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Child Abuse in the State of Alaska

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Child Abuse in the State of Alaska

' Child Abuse in the State of Alaska. Abuse 1

Beat them, starve them, neglect them and physically and mentally scar them for the rest of their life. How can we as a society stand by and watch our children be beaten, verbally and sexually abused, or killed because they were crying or something as innocent and natural as that. Children should not be punished for being curious, displaying emotions through sounds or being who they are, children.

“Alaska has four times the national average of child neglect and abuse states Christine Lawton” (personal communication, April12, 2004.) She states further that for a sizable impact to be made on the reduction of child abuse, the State of Alaska’s Health and Human services needs not only to hire more competent social workers, but to make the penalty for abusing children much more rigid. The most recent example was an article in the Letters to the Editor section of the Anchorage Daily News which read, “There is a larger concern for the protection of animals in the state than there is for the welfare of our children. A few months back couple in Kenai was sentenced to six years in prison for the neglect of a dozen dogs, none of which perished. However, an Anchorage man was sentenced to three years in prison for giving his child multiple skull fractures and upon further examination, there was evidence of previous leg fractures.” Lawton,C.(September, 2003) The line has to be drawn.

A higher level of involvement needs to be formed in the community. Know what some of the signs and indicators of child abuse are. Three of the most viscous and heinous are neglect, sexual abuse and physical abuse.

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Neglect is, according to Lane Veltkamp and Thomas Miller (1994), leaving a child unsupervised or failing to provide the child with sufficient direction or management.

There is lack of medical or dental care such as vision problems, anemia, hearing deficit or poor dental health. Malnutrition, lack of adequate shelter, poor hygiene, inadequate immunizations, and the lack of education are all indicators of physical neglect. Neglect also affects the behavior of children. They may start stealing or becoming truant. Delinquency is also a large problem with neglected children. But you don’t have to focus on the children to see that there might be neglect happening. The parents also show distinct characteristics of neglecting their children. They may abuse alcohol and drugs, have low self-esteem, little or no motivation to make changes in their lives or their own emotional needs weren’t met when they were children. Not all these examples have to be present for neglect to be happening, but being able to identify them is a step in the right direction.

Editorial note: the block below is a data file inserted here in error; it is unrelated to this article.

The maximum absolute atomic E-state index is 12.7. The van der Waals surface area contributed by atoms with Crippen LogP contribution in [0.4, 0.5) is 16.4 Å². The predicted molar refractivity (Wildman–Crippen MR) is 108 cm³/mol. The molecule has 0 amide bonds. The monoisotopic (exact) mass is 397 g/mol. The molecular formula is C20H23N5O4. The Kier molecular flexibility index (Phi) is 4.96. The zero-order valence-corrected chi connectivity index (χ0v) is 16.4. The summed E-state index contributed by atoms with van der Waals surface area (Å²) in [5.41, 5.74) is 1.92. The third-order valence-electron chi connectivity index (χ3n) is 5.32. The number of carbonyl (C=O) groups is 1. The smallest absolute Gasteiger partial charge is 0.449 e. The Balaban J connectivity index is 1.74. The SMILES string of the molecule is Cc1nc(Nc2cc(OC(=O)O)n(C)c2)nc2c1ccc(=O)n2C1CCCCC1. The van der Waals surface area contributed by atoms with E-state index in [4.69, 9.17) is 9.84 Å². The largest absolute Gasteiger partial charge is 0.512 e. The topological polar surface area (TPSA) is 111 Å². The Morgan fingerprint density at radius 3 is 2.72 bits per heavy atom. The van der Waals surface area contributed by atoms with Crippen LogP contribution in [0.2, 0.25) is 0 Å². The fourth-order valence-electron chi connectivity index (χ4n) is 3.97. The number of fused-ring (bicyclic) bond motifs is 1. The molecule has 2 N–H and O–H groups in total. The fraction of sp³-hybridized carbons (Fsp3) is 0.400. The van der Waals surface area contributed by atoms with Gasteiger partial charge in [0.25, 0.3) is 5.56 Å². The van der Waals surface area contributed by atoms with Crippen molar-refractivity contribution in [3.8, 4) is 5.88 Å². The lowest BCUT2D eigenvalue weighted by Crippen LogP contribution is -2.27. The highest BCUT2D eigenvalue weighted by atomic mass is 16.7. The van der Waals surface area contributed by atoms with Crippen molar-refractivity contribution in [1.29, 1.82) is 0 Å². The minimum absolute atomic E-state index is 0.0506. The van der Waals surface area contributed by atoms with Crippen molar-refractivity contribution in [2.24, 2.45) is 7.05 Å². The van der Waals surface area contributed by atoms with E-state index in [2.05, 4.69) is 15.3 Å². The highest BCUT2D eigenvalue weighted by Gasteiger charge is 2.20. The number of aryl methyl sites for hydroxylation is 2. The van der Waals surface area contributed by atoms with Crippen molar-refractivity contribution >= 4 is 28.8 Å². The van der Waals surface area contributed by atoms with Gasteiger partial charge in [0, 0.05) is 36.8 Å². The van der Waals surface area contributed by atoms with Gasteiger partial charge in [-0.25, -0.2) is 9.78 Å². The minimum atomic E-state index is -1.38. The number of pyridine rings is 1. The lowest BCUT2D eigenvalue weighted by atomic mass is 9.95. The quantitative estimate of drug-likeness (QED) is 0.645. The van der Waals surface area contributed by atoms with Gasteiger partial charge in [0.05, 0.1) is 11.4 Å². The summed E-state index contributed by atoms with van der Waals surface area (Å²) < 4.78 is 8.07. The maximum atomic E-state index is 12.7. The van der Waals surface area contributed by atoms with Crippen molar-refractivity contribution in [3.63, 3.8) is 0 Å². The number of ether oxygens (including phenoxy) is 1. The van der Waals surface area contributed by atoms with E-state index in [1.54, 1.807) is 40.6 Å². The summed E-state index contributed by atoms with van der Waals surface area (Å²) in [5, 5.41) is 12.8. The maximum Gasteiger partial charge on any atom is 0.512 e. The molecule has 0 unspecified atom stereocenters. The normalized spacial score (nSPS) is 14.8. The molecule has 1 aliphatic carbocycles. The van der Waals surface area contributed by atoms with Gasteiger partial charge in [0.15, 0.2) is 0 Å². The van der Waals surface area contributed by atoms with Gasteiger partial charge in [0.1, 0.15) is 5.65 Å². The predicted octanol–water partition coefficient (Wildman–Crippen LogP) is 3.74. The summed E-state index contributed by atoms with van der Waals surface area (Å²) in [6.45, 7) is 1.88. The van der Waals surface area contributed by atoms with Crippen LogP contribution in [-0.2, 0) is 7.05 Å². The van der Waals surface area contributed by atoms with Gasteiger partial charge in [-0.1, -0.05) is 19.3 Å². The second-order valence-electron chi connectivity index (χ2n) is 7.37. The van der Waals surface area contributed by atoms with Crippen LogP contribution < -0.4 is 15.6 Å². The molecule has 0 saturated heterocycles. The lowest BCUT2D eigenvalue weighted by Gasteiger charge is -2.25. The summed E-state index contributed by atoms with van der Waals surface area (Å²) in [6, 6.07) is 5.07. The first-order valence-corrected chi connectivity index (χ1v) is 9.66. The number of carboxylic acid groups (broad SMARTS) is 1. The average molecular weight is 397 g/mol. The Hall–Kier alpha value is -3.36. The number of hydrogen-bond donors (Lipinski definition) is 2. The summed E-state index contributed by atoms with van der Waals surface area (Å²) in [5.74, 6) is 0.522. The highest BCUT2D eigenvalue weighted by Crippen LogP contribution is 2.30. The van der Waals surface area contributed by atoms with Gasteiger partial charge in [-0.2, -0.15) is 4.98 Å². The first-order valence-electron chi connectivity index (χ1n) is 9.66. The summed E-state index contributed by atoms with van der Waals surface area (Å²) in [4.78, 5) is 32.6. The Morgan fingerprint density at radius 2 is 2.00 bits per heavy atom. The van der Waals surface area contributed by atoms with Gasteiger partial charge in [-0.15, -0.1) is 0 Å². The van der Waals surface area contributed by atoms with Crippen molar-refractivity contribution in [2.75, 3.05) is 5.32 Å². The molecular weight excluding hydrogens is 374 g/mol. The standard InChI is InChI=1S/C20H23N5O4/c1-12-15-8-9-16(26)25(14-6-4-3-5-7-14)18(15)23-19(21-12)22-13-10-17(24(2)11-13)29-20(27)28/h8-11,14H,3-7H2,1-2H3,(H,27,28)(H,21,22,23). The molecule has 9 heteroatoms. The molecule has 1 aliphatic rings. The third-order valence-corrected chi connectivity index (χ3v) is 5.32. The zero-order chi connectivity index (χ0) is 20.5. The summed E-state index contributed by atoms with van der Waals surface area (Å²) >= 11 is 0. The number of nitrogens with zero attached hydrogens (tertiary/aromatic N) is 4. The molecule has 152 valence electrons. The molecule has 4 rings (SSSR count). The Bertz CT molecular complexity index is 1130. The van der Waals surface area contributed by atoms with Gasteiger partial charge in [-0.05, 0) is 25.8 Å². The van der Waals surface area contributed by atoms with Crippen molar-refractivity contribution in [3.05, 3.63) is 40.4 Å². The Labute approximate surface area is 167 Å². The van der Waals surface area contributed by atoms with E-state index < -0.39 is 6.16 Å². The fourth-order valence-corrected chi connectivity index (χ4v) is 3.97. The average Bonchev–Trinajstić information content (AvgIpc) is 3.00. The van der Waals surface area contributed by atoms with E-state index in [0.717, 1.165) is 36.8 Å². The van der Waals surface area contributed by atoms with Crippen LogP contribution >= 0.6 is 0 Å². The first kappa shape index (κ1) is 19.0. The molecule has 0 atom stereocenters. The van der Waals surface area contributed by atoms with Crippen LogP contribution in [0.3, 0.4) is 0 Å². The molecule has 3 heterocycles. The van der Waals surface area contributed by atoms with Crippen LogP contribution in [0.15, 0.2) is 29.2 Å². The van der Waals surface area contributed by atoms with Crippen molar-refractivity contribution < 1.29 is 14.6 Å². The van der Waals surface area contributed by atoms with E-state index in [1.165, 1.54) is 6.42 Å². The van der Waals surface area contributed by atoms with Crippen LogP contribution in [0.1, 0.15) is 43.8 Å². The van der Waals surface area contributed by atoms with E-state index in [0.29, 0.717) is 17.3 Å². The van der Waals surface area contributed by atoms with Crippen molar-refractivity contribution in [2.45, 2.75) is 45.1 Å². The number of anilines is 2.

Sexual abuse delves into the more traumatizing type of abuse. (Ray Helfer and Ruth Kempe 1987 p.45-52) There are at least 264 pornographic publications involving children. Sexual abuse of children is not only the vilest and horrific act a person can inflict upon a child, but the most damaging as well. Not just damaging to them physically, but emotionally as well. Some of the indicators of sexual abuse are that the child has sophisticated or unusual sexual knowledge, states that he or she has been sexually assaulted or may come on sexually to other children or adults. Others may include torn, stained or bloody underclothing, the child suffers from a sexually transmitted disease or

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that they simply have difficulty sitting or walking. Again, not all these signs have to be present for sexual abuse to be occurring.

Physical abuse (Chamberlain, 2001, p.92-94), is the most common among the cases of abuse reported. As mentioned earlier, Alaska has four times the national average of child abuse. The child from an abusive home is more likely to become an abuser himself. So being able to recognize the signs of physical abuse is extremely helpful. The child could have a multitude of different indicators. They may have different aged bruises on their body inflicted by specific objects such as a belt or cord. They may have multiple unexplained injuries, delay in seeking medical attention from a doctor or the abuser “hospital shops” so that the doctors don’t become suspicious. Remember this is a very short list. Being aware of what the signs and indicators are can help stop the horrible ways these abusers can and do harm children.

Verbal abuse is also one the top ranked forms of abuse in Alaska. (Brems and Namyniuk, 2002, p.472-475) Most children, 75-80%, will be a victim of some sort of verbal abuse. Whether it is by a parent or sibling the number is staggering. Being abused verbally not only affects children emotionally, but mentally

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